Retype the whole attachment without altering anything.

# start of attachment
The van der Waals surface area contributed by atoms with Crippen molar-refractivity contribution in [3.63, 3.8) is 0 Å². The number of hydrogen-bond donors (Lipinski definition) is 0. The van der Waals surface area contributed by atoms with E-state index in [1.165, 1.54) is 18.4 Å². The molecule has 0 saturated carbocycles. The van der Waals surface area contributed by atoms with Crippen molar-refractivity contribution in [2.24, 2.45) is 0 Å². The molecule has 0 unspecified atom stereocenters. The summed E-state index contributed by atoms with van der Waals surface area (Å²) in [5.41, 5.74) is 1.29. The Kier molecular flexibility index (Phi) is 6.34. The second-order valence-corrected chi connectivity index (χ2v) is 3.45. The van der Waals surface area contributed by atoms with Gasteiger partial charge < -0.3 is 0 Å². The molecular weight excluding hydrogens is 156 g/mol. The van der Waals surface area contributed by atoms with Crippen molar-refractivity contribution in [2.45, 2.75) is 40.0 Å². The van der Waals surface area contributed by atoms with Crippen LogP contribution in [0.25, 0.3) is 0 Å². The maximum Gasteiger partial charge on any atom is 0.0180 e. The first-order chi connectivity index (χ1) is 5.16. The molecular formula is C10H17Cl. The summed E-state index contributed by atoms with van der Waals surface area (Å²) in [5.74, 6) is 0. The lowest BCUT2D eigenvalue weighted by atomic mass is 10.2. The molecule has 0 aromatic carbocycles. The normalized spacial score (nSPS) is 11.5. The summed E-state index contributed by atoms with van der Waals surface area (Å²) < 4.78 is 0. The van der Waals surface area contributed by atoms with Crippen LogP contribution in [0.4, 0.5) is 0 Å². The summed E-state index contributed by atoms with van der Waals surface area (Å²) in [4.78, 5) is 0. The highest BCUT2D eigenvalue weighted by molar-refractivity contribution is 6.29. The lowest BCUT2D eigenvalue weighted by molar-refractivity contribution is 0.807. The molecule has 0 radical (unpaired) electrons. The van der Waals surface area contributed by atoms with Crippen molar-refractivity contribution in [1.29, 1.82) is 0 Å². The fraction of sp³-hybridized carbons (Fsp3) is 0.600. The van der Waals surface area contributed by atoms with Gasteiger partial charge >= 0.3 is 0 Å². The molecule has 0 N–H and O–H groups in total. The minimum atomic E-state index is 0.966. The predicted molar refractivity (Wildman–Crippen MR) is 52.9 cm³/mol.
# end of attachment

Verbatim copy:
The van der Waals surface area contributed by atoms with Crippen molar-refractivity contribution in [3.63, 3.8) is 0 Å². The number of hydrogen-bond donors (Lipinski definition) is 0. The van der Waals surface area contributed by atoms with E-state index in [1.165, 1.54) is 18.4 Å². The molecule has 0 saturated carbocycles. The van der Waals surface area contributed by atoms with Crippen molar-refractivity contribution in [2.24, 2.45) is 0 Å². The molecule has 0 unspecified atom stereocenters. The summed E-state index contributed by atoms with van der Waals surface area (Å²) in [5.41, 5.74) is 1.29. The Kier molecular flexibility index (Phi) is 6.34. The second-order valence-corrected chi connectivity index (χ2v) is 3.45. The van der Waals surface area contributed by atoms with Gasteiger partial charge < -0.3 is 0 Å². The molecular weight excluding hydrogens is 156 g/mol. The van der Waals surface area contributed by atoms with Crippen molar-refractivity contribution in [2.45, 2.75) is 40.0 Å². The van der Waals surface area contributed by atoms with Crippen LogP contribution in [0.25, 0.3) is 0 Å². The maximum Gasteiger partial charge on any atom is 0.0180 e. The first-order chi connectivity index (χ1) is 5.16. The molecular formula is C10H17Cl. The summed E-state index contributed by atoms with van der Waals surface area (Å²) in [5.74, 6) is 0. The lowest BCUT2D eigenvalue weighted by atomic mass is 10.2. The molecule has 0 aromatic carbocycles. The normalized spacial score (nSPS) is 11.5. The summed E-state index contributed by atoms with van der Waals surface area (Å²) < 4.78 is 0. The van der Waals surface area contributed by atoms with Crippen LogP contribution in [0.4, 0.5) is 0 Å². The summed E-state index contributed by atoms with van der Waals surface area (Å²) in [4.78, 5) is 0. The highest BCUT2D eigenvalue weighted by molar-refractivity contribution is 6.29. The lowest BCUT2D eigenvalue weighted by molar-refractivity contribution is 0.807. The molecule has 0 radical (unpaired) electrons. The van der Waals surface area contributed by atoms with Crippen molar-refractivity contribution in [1.29, 1.82) is 0 Å². The fraction of sp³-hybridized carbons (Fsp3) is 0.600. The van der Waals surface area contributed by atoms with Gasteiger partial charge >= 0.3 is 0 Å². The molecule has 0 N–H and O–H groups in total. The minimum atomic E-state index is 0.966. The predicted molar refractivity (Wildman–Crippen MR) is 52.9 cm³/mol.